- Associated Press - Saturday, April 19, 2014

DUBUQUE, Iowa (AP) - Susan Lovejoy once won the $700 jackpot playing bingo at Colts Community Center in Dubuque. Her eyes still light up when she recalls that night.

But it’s not the allure of winning that keeps the Dubuque resident coming back.

“I have lost almost all of my family over the years,” Lovejoy said. “Since I’ve started coming here, all of these people have treated me so nice. They have become my new family.”

Lovejoy played her first bingo game at the Colts hall about 15 years ago. She now attends bingo three nights each week, usually arriving early and always staying until the end of the final game.

Stories like hers are not rare in the tri-state area.

The Telegraph Herald reports (http://bit.ly/1hxFdh7 ) there are hundreds of people like Lovejoy - dedicated regulars who have spent decades playing bingo and forming tight, familial bonds with the other die-hard players.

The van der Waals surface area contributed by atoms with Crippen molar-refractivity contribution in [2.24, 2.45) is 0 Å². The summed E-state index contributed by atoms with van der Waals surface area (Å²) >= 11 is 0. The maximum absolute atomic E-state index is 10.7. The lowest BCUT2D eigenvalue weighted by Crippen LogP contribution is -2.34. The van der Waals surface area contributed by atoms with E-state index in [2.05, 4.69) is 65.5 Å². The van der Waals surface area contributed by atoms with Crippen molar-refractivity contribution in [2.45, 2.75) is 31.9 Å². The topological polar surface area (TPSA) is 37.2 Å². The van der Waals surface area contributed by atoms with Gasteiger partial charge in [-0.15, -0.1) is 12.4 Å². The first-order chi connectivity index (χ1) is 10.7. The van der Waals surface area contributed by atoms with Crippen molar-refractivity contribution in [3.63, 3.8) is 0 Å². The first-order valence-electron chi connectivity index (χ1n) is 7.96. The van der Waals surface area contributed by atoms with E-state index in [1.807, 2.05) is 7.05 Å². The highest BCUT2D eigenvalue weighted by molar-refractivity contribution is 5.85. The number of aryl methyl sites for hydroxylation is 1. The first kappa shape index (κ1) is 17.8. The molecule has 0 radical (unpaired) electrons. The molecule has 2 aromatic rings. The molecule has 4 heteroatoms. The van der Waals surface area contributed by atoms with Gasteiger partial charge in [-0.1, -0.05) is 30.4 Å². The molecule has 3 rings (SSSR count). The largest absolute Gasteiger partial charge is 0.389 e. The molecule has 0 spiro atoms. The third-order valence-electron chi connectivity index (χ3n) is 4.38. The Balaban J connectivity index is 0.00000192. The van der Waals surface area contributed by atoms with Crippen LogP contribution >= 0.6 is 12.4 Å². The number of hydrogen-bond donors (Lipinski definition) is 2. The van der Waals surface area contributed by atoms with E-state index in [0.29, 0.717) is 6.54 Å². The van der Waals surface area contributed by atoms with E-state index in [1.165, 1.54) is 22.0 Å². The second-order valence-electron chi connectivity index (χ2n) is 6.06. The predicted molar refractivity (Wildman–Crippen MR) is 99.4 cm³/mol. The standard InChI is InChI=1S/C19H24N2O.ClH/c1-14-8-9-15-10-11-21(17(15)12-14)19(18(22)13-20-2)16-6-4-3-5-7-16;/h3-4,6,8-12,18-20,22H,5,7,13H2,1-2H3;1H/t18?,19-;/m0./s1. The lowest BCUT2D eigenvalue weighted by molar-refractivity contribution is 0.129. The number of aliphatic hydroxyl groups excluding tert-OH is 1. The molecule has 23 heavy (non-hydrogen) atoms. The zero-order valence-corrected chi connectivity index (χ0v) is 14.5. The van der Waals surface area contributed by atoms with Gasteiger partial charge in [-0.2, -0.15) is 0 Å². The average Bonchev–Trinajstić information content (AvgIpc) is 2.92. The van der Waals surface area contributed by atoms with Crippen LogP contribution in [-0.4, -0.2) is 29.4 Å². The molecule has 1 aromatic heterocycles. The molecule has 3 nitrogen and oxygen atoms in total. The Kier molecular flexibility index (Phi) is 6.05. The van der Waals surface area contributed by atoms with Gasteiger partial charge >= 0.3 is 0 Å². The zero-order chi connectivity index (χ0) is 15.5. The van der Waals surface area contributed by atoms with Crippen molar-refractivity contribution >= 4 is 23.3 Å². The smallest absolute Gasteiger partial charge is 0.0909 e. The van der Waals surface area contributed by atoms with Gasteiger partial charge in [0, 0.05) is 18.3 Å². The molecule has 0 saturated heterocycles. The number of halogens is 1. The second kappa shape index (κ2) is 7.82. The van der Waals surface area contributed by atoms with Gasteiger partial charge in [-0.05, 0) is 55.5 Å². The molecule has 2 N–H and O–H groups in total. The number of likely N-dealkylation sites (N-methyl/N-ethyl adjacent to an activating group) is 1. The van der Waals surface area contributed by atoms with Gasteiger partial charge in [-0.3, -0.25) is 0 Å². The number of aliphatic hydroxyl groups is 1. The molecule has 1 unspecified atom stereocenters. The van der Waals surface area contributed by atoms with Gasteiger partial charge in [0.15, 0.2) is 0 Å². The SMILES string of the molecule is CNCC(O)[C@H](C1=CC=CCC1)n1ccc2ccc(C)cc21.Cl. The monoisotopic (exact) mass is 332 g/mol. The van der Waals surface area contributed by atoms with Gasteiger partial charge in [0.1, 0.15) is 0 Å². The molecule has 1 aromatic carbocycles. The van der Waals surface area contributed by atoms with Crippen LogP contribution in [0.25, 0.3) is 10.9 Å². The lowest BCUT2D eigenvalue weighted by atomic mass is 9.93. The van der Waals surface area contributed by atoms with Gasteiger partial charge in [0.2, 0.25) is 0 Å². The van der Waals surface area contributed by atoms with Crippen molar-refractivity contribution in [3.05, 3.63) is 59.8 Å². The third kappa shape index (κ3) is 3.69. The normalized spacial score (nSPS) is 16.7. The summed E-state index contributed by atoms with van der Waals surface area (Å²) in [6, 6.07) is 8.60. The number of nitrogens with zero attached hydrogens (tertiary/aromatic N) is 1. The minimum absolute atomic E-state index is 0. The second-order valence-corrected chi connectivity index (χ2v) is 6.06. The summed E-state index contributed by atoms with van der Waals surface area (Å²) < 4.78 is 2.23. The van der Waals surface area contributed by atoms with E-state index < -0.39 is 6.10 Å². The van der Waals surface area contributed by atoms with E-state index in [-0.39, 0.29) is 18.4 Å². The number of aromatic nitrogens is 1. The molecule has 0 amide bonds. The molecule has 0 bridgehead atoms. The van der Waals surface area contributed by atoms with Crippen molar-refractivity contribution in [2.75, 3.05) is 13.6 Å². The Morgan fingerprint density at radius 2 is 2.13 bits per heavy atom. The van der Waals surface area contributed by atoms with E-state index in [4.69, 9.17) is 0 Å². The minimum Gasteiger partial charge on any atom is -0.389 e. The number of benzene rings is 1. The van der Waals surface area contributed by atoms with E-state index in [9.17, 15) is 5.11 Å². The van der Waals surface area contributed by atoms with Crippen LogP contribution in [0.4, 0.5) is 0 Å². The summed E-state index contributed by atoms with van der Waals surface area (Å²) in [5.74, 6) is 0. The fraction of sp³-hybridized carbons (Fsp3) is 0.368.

Dubuque long has been considered the focal point of the region’s bingo obsession, attracting players from Wisconsin, Illinois and occasionally even Minnesota.

These days, however, Dubuque’s bingo culture is facing a future fraught with uncertainty.

Competition from local casinos, coupled with the Iowa law that prohibits smoking in bingo halls, have led to a sizable drop in attendance, local officials said. Unfavorable taxation policies only have added to the troubles.

Don Gagne, executive director of Tri-State Independent Blind Society, has presided over one of Dubuque’s largest bingo halls for more than four decades. He cannot recall another time when things looked this bleak.

“In the ‘70s and ‘80s, the bingos in this area were doing great. Now, it’s almost getting to where you can’t make any money,” Gagne said.

Times are so tough that Gagne is contemplating selling the organization’s current building at 3333 Asbury Road - a space Tri-State Blind has occupied since 1988_- and moving to a smaller location.

Despite the current challenges, Gagne said there are no immediate plans to stop hosting bingo.

“We’re still going to operate and keep doing what we can, but I don’t know how long we’re going to be able to do that,” he said.

___

Story Continues →